NATIONAL NEWS - Despite the movement of huge funds, which would normally raise red flags in financial institutions, Standard Bank failed to detect the rationale behind regular large transfers of money from Gupta-linked letterbox company Homix to other business entities, the Commission of Inquiry into State Capture heard yesterday.
In wrapping up his testimony before Deputy Chief Justice Raymond Zondo, South African Reserve Bank (Sarb) exchange control expert Elijah Mazibuko told of how the Guptas used Homix to gain access to millions of rands in kickbacks – which became part of the Sarb’s investigation into accounts of the shell company between 2014 and 2015, when more than R500 million was moved.
Mazibuko said while the company’s Standard Bank account was inactive until March 2014, there was a sudden increase in activity when it received large amounts totalling R660 million.
He said Homix’s bank account reflected regular large money transfers to Ballatore Brands of R24,311,950 and to an unidentified entity – raising questions on why Standard Bank would allow a transaction where a payment was made without explanation.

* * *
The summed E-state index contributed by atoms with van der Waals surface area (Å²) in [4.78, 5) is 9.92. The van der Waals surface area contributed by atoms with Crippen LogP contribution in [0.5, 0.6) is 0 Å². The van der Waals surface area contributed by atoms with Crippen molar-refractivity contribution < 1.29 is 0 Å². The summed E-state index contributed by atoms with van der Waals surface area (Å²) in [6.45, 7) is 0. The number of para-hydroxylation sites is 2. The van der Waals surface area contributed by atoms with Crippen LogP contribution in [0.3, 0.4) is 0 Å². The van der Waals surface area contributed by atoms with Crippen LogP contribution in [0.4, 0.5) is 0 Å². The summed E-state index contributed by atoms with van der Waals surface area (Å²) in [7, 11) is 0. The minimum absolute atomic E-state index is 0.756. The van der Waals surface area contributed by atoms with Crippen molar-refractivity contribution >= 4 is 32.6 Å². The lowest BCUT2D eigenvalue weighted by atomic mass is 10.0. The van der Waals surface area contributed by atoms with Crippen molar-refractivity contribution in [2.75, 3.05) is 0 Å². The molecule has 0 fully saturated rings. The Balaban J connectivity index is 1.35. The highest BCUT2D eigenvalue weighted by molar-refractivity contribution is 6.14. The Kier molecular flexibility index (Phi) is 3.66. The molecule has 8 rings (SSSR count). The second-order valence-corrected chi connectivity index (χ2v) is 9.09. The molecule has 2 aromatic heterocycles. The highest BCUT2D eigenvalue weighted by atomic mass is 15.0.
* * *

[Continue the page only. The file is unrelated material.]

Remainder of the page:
Mazibuko said because banks usually monitor accounts if there is a sudden flurry of activity from unrelated traders, it should have raised “some eyebrows”.
According to Mazibuko, Homix was used by the Guptas to fund other business interests – among them Regiments Capital, which was paid R179 million between March 2014 and May 2015.
He said it was “quite surprising” that the amount credited into the accounts of Homix was equal to the money out between March 2014 to April 2015.
Confirming a widely held suspicion being investigated by the commission that law enforcement agencies were captured under the Jacob Zuma administration, Mazibuko said the SA Police Service failed to update the Sarb in 2015 on its investigation into the Homix banking transactions.